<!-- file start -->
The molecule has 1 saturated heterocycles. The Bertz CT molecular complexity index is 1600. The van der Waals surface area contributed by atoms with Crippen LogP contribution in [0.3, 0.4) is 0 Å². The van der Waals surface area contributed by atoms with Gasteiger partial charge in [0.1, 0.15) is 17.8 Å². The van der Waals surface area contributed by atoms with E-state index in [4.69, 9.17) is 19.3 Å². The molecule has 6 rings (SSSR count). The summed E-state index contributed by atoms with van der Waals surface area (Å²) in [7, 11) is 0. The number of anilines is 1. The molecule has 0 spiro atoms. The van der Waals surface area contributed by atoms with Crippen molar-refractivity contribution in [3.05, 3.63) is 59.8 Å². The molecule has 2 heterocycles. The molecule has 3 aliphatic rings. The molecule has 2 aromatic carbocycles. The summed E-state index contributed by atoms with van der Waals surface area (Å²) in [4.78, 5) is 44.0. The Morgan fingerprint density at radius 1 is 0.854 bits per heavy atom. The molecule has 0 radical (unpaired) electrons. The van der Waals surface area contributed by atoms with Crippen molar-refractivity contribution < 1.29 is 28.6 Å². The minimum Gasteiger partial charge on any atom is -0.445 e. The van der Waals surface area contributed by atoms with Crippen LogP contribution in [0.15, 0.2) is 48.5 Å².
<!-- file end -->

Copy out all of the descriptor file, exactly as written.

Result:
The molecule has 1 saturated heterocycles. The Bertz CT molecular complexity index is 1600. The van der Waals surface area contributed by atoms with Crippen LogP contribution in [0.3, 0.4) is 0 Å². The van der Waals surface area contributed by atoms with Gasteiger partial charge in [0.1, 0.15) is 17.8 Å². The van der Waals surface area contributed by atoms with E-state index in [4.69, 9.17) is 19.3 Å². The molecule has 6 rings (SSSR count). The summed E-state index contributed by atoms with van der Waals surface area (Å²) in [7, 11) is 0. The number of anilines is 1. The molecule has 0 spiro atoms. The van der Waals surface area contributed by atoms with Crippen molar-refractivity contribution in [3.05, 3.63) is 59.8 Å². The molecule has 2 heterocycles. The molecule has 3 aliphatic rings. The molecule has 2 aromatic carbocycles. The summed E-state index contributed by atoms with van der Waals surface area (Å²) in [4.78, 5) is 44.0. The Morgan fingerprint density at radius 1 is 0.854 bits per heavy atom. The molecule has 0 radical (unpaired) electrons. The van der Waals surface area contributed by atoms with Crippen molar-refractivity contribution < 1.29 is 28.6 Å². The minimum Gasteiger partial charge on any atom is -0.445 e. The van der Waals surface area contributed by atoms with Crippen LogP contribution in [0.15, 0.2) is 48.5 Å².